President may soon see swift-moving Post-9/11 GI Bill

The House of Representatives this week unanimously passed a Post-9/11 GI Bill that would eliminate the 15-year time limit on the use of postsecondary education benefits as well as restore benefits to veterans affected by closures of for-profit institutions.

Meanwhile, the Senate Veterans’ Affairs Committee on Wednesday passed its version of the bill on a voice vote.

The bills also would expand access to student aid for members of the National Guard and reservists and would grant full eligibility for student aid. In addition, it would expand educational benefits for veterans pursuing STEM degrees. The American Association of Community Colleges supports the legislation.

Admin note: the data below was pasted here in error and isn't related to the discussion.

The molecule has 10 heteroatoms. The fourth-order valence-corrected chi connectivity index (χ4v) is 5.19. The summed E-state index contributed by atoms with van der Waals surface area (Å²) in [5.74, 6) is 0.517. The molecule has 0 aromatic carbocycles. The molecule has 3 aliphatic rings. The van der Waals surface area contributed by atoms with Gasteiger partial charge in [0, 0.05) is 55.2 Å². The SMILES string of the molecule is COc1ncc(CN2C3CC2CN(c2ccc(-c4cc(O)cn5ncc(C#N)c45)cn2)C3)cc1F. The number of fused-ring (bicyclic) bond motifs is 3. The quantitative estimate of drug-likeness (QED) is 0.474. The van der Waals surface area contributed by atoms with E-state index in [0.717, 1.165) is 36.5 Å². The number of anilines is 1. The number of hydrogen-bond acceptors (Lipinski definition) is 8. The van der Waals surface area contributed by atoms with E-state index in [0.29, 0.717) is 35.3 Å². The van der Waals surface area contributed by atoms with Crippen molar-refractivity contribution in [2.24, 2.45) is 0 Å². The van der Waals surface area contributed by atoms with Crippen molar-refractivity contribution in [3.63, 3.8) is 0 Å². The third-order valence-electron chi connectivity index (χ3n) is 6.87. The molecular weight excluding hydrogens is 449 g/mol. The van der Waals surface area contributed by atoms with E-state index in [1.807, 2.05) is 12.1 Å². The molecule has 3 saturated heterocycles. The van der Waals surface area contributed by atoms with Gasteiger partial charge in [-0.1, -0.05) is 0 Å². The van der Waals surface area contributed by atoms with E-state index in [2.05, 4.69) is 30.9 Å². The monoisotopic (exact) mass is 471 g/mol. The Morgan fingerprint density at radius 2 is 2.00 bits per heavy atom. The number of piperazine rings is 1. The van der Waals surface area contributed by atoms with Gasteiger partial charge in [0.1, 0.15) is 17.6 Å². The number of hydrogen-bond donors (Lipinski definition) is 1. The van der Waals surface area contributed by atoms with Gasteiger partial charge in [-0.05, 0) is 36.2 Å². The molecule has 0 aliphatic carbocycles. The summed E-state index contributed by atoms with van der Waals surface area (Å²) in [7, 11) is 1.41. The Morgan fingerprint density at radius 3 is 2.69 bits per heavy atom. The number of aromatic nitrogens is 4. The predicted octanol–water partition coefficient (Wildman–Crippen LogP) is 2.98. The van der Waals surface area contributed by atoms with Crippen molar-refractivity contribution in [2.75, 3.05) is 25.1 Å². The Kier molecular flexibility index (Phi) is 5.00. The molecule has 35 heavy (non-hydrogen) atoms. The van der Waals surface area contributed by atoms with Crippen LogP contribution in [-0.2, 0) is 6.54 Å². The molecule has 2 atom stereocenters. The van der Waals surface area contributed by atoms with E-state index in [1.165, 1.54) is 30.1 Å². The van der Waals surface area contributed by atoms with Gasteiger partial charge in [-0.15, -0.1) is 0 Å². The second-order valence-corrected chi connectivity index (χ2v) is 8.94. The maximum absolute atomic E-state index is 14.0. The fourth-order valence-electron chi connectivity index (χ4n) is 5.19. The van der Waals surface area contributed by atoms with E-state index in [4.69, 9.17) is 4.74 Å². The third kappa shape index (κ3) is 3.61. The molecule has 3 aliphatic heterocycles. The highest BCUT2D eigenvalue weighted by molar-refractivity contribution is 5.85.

“This legislation has received broad support from our colleagues in the House and Senate as well as from veteran, military and higher education groups,” Sen. Johnny Isakson (R-Georgia), who co-introduced the bill, said in a statement.

The bipartisan bills have moved exceptionally fast in both chambers. The House bill was introduced, debated and voted on all this month. The Senate introduced its bill on July 20 and now heads to a vote before the full Senate.

Rep. Phil Roe (R-Tennessee), chairman of the House Veterans Affairs Committee, said the president could have a bill to sign before Congress goes into its August recess.

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